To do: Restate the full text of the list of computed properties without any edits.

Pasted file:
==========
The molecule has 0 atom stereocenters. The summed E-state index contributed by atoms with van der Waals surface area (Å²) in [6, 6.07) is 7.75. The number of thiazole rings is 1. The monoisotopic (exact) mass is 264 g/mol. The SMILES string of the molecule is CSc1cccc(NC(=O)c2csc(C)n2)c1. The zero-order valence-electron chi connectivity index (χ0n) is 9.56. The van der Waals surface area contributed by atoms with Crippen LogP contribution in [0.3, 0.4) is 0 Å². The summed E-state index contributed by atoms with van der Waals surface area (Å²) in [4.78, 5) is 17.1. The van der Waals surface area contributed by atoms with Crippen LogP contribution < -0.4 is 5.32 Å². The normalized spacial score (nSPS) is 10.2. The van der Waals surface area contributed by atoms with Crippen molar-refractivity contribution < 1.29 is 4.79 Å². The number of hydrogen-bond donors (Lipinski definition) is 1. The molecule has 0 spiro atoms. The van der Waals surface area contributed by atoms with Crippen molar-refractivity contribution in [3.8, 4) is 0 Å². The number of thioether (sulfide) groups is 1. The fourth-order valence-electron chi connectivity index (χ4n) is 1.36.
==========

The molecule has 0 atom stereocenters. The summed E-state index contributed by atoms with van der Waals surface area (Å²) in [6, 6.07) is 7.75. The number of thiazole rings is 1. The monoisotopic (exact) mass is 264 g/mol. The SMILES string of the molecule is CSc1cccc(NC(=O)c2csc(C)n2)c1. The zero-order valence-electron chi connectivity index (χ0n) is 9.56. The van der Waals surface area contributed by atoms with Crippen LogP contribution in [0.3, 0.4) is 0 Å². The summed E-state index contributed by atoms with van der Waals surface area (Å²) in [4.78, 5) is 17.1. The van der Waals surface area contributed by atoms with Crippen LogP contribution < -0.4 is 5.32 Å². The normalized spacial score (nSPS) is 10.2. The van der Waals surface area contributed by atoms with Crippen molar-refractivity contribution < 1.29 is 4.79 Å². The number of hydrogen-bond donors (Lipinski definition) is 1. The molecule has 0 spiro atoms. The van der Waals surface area contributed by atoms with Crippen molar-refractivity contribution in [3.8, 4) is 0 Å². The number of thioether (sulfide) groups is 1. The fourth-order valence-electron chi connectivity index (χ4n) is 1.36.